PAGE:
The National Center for Atmospheric Research (NCAR) is spearheading a three-year, nationwide project to create an unprecedented, 36-hour forecasts of incoming energy from the Sun for solar energy power plants. The research team is designing a prototype system to forecast sunlight and resulting power every 15 minutes over specific solar facilities. This should enable utilities to forecast the amount of available solar energy. The project is primarily funded with a $4.1 million DOE grant.
“It’s critical for utility managers to know how much sunlight will be reaching solar energy plants in order to have confidence that they can supply sufficient power when their customers need it,” said Sue Ellen Haupt, director of NCAR’s Weather Systems and Assessment Program and the lead researcher on the solar energy project. “These detailed cloud and irradiance forecasts are a vital step in using more energy from the Sun.”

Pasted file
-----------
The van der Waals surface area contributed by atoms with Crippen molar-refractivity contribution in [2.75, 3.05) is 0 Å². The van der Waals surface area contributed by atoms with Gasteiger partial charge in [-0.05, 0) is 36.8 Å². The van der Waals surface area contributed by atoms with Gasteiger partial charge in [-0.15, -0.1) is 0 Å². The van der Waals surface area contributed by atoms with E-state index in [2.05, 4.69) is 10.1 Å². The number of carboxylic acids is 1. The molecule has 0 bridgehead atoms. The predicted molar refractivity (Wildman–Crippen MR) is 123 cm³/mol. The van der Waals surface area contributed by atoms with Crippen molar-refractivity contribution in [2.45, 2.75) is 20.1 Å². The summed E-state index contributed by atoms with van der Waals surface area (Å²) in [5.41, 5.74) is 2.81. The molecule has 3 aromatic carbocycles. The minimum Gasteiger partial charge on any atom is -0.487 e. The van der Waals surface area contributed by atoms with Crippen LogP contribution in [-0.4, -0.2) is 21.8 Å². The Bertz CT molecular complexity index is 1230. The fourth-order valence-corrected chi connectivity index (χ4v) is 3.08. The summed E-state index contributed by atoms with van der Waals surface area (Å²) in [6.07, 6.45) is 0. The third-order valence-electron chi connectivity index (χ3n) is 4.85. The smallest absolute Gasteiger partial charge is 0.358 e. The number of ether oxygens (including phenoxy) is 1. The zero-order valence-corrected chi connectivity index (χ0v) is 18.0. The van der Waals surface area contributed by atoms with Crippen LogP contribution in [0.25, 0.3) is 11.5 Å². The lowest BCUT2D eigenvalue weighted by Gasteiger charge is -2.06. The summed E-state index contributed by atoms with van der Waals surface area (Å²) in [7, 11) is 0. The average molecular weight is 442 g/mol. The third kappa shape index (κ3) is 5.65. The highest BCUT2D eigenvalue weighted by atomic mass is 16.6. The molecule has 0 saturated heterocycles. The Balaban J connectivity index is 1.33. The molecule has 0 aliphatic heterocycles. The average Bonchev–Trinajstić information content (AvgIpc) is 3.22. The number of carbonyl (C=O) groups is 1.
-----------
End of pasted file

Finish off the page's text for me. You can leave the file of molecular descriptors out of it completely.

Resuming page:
According to NCAR, the research will take aim a one of the biggest challenges in meteorology- accurately predicting cloud cover over specific areas. Solar energy output is affected both by when and where clouds form and also by the types of clouds present. The thickness and elevation of clouds have greatly differing effects on the amount of sunlight reaching the ground. Wispy cirrus clouds several miles above the surface, for example, block far less sunlight than thick, low-lying stratus clouds. Therefore, cloud predictions can both improve the accuracy of short-term weather forecasts in addition to aiding utilities to tap solar energy more effectively.
“Improving forecasts for renewable energy from the Sun produces a major return on investment for society,” added Thomas Bogdan, president of the University Corporation for Atmospheric Research, which manages NCAR on behalf of the National Science Foundation. “By helping utilities produce energy more efficiently from the Sun, we can make this market more cost competitive.”